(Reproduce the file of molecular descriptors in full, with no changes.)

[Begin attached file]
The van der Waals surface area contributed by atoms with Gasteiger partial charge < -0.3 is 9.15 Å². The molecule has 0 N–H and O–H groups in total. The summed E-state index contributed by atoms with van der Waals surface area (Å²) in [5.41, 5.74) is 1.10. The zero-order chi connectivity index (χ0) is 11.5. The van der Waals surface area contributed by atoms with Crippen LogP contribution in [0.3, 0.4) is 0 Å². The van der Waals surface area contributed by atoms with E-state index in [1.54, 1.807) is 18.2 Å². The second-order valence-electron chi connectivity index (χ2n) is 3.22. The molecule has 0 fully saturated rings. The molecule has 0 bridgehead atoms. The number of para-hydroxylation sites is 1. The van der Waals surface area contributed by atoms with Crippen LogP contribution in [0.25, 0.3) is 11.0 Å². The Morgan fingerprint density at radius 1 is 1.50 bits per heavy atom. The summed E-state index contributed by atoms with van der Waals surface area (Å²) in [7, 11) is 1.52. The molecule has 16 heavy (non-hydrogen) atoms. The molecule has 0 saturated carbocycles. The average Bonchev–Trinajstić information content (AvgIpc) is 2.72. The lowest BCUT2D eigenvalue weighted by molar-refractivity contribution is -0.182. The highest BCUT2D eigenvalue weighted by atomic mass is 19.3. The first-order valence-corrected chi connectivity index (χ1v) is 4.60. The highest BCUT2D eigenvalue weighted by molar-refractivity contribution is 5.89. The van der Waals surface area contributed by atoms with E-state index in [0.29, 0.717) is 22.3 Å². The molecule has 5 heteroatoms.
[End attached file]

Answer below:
The van der Waals surface area contributed by atoms with Gasteiger partial charge < -0.3 is 9.15 Å². The molecule has 0 N–H and O–H groups in total. The summed E-state index contributed by atoms with van der Waals surface area (Å²) in [5.41, 5.74) is 1.10. The zero-order chi connectivity index (χ0) is 11.5. The van der Waals surface area contributed by atoms with Crippen LogP contribution in [0.3, 0.4) is 0 Å². The van der Waals surface area contributed by atoms with E-state index in [1.54, 1.807) is 18.2 Å². The second-order valence-electron chi connectivity index (χ2n) is 3.22. The molecule has 0 fully saturated rings. The molecule has 0 bridgehead atoms. The number of para-hydroxylation sites is 1. The van der Waals surface area contributed by atoms with Crippen LogP contribution in [0.25, 0.3) is 11.0 Å². The Morgan fingerprint density at radius 1 is 1.50 bits per heavy atom. The summed E-state index contributed by atoms with van der Waals surface area (Å²) in [7, 11) is 1.52. The molecule has 16 heavy (non-hydrogen) atoms. The molecule has 0 saturated carbocycles. The average Bonchev–Trinajstić information content (AvgIpc) is 2.72. The lowest BCUT2D eigenvalue weighted by molar-refractivity contribution is -0.182. The highest BCUT2D eigenvalue weighted by atomic mass is 19.3. The first-order valence-corrected chi connectivity index (χ1v) is 4.60. The highest BCUT2D eigenvalue weighted by molar-refractivity contribution is 5.89. The van der Waals surface area contributed by atoms with E-state index in [0.29, 0.717) is 22.3 Å². The molecule has 5 heteroatoms.